• “Five axioms to define Europe: the coffee house; the landscape on a traversable and human scale; these streets and squares named after the statesmen, scientists, artists, writers of the past; our twofold descent from Athens and Jerusalem; and, lastly, that apprehension of a closing chapter, of that famous Hegelian sunset, which shadowed the idea and substance of Europe even in their noon hours.” George Steiner explores his idea of Europe.

Journey To The Edge Of The Universe by Upper Astral, 43 minutes of cosmic ambience, is a cassette-only release from 1983. The album has never been reissued so secondhand copies command excessive prices but it may be downloaded here.

• Mixes of the week: Three hours of ambience by Gregg Hermetech, XLR8R Podcast 446 by [Adrian] Sherwood x Nisennenmondai, and Secret Thirteen Mix 190 by Shxcxchcxsh.

Today [Angela] Carter is well known, widely taught in schools and universities, and much of what she presaged—in terms of recycling and updating (“old wine in new bottles”, she called it), or gender role play and reversal—has become commonplace in the culture. Despite this, many critics find it difficult to situate her work properly. This is partly because Carter is so sui generis (she has literary offspring but few antecedents), and partly because many struggle with the relationship of politics and aesthetics in her writing.

Kate Webb reviews two new books about Angela Carter

• Words that will forever pursue us: Tim Page on the late Michael Herr, “rock’n’roll voice of the Vietnam War”.

• From 2015: Luigi Serafini on how and why he created an encyclopedia of an imaginary world.

James Campbell on Ginsberg, Kerouac and Burroughs: celebrating the Beats in Paris.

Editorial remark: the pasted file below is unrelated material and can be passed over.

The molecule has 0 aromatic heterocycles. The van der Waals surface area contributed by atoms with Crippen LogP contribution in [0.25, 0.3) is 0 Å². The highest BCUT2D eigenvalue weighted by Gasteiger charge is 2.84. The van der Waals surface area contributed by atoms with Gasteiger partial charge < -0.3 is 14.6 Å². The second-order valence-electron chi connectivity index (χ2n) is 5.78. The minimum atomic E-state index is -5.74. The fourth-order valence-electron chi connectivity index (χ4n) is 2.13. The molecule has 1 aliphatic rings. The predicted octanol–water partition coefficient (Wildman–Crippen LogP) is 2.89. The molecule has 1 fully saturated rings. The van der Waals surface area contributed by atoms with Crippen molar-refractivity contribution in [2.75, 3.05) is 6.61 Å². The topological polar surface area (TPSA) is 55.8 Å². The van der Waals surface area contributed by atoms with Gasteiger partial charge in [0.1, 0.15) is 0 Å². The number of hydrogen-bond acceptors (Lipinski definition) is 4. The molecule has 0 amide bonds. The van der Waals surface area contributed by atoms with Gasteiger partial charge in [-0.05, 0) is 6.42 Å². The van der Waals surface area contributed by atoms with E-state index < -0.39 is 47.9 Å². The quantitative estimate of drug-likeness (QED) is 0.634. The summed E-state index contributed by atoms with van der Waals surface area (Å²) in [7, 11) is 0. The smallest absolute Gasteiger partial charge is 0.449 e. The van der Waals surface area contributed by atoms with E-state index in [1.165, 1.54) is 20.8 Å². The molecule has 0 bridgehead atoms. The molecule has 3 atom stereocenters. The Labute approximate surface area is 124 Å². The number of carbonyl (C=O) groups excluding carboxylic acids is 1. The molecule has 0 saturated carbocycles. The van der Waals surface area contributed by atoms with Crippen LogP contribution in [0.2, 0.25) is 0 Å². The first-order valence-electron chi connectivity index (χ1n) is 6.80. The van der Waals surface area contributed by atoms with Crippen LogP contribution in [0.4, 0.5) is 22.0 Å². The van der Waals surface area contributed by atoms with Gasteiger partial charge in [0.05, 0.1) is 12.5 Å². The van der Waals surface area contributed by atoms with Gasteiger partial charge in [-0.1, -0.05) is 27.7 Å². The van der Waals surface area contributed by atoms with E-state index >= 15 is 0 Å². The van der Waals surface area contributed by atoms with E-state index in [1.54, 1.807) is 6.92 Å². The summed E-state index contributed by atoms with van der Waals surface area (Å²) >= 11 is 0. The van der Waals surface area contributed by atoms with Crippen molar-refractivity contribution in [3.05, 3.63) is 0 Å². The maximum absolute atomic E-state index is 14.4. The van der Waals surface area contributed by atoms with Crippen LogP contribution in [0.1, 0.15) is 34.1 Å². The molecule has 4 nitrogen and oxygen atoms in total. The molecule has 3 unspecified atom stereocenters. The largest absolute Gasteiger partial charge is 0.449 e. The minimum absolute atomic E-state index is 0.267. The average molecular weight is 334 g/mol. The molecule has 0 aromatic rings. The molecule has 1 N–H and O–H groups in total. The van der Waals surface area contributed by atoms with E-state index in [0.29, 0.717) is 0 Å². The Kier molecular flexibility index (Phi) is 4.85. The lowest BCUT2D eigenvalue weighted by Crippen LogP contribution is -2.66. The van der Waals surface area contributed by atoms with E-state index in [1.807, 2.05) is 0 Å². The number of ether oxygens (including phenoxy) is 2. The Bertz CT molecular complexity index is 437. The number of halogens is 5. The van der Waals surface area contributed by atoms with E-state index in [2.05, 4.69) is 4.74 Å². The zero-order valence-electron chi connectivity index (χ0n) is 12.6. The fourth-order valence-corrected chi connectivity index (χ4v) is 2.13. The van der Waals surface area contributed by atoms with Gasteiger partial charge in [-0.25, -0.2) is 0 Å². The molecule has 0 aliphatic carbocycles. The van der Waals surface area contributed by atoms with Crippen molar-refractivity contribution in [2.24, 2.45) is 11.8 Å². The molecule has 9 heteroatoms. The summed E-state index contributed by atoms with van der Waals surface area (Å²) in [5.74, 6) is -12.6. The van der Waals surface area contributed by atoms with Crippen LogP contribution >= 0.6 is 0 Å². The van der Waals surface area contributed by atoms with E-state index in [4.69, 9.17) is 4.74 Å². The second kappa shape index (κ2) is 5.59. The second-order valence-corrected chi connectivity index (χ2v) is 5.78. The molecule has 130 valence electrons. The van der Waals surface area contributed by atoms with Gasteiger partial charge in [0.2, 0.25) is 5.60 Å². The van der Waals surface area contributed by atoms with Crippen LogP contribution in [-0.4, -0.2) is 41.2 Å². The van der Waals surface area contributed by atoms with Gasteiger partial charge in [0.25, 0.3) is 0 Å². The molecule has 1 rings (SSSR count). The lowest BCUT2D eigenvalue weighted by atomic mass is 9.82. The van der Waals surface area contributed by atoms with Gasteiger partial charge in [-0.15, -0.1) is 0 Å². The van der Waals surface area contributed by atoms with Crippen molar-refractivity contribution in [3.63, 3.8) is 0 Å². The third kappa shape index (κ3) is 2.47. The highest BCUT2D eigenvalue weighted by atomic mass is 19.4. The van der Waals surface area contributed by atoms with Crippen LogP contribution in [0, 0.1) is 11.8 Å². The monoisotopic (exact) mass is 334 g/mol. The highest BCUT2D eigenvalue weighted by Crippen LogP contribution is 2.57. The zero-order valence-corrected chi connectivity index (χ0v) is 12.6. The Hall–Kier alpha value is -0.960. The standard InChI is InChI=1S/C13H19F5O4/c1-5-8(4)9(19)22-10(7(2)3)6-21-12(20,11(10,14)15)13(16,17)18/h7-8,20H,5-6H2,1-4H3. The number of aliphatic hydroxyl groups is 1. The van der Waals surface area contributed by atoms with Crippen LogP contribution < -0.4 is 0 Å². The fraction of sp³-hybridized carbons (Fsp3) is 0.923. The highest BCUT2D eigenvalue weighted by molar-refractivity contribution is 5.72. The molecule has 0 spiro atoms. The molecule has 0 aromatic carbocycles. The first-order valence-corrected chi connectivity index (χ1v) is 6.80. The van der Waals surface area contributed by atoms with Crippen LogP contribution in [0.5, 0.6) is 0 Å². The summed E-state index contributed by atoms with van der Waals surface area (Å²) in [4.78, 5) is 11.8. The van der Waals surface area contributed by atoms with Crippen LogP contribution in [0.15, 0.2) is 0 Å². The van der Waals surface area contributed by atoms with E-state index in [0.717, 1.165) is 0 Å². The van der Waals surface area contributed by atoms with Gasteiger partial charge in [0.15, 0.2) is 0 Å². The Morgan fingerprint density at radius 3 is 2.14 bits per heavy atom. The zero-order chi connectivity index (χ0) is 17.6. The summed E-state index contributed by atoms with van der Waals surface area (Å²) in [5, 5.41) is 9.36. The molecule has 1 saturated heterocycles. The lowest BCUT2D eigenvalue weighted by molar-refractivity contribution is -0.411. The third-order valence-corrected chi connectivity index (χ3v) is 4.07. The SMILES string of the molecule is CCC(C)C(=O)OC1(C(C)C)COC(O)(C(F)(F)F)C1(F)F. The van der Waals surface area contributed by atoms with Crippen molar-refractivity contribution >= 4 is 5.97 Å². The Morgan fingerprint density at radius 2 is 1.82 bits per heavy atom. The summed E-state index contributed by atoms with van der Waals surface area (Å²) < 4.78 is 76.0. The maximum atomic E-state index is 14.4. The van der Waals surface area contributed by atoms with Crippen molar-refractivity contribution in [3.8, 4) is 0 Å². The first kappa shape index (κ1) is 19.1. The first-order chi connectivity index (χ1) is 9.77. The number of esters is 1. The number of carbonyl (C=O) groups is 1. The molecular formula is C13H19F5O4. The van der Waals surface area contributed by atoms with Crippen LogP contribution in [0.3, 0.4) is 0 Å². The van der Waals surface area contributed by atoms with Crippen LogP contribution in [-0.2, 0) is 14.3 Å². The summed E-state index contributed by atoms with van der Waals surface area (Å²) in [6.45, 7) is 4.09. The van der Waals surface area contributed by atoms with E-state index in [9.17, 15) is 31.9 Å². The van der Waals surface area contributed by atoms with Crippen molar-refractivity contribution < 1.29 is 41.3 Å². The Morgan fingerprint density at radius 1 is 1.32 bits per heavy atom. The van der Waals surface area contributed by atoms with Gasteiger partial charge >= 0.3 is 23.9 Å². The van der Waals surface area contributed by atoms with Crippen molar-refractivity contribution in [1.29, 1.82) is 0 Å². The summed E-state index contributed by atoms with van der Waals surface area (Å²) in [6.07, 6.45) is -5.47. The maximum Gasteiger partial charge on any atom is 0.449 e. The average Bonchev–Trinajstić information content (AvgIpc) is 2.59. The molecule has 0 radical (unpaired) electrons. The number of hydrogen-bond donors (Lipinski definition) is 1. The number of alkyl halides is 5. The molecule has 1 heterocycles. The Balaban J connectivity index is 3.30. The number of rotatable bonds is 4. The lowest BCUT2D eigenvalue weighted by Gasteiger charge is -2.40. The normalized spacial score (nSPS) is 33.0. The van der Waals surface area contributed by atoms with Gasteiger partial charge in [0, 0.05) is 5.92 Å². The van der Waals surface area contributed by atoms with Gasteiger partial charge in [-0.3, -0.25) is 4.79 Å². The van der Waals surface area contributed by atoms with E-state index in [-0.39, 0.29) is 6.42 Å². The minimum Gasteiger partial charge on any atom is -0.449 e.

Fragile Beasts, an exhibition of grotesque print ornaments at Cooper Hewitt, NYC.

• Not before time, Guy Gavriel Kay wants to see an end to the plague of writing tips.

• David Bowie and Buster Keaton by Steve Schapiro.

Tom Charity on the films of Michael Cimino.

Alison Goldfrapp: photographer.

Golem Mecanique

European Man (1981) by Landscape | Europe After The Rain (1981) by John Foxx | Trans Europe Express (1994) by The One You Love

Brion Gysin record covers

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Shots (1977) by Steve Lacy.

Continuing an occasional series about artists or designers whose work has been used on record sleeves. The life and work of Brion Gysin (1916–1986) is the subject of a new exhibition, Unseen Collaborator, that opened last week at October Gallery, London. The gallery page mentions Gysin’s connections to the music world: among other things, it was Gysin’s enthusiasm for the Master Musicians of Jajouka that gave those people and their music global prominence, with a little help from Brian Jones. But there are other connections, whether as a collaborator with Steve Lacy, or as a decorator of album covers. Some of these uses are posthumous but this small collection includes a few releases I’d not come across before.

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Troubles (1979) by The Steve Lacy Quintet.

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Orgy Boys (1982) by Brion Gysin.

A 12-inch single with Gysin reading from William Burroughs and his own writings. “Songs dedicated to his orgy pals: William S. Burroughs, Mick Jagger, Keith Richards, Iggy Pop, David Bowie, Fafa de Palaminy, Patti Smith, Allen Ginsberg and John Giorno…”

Continue reading “Brion Gysin record covers”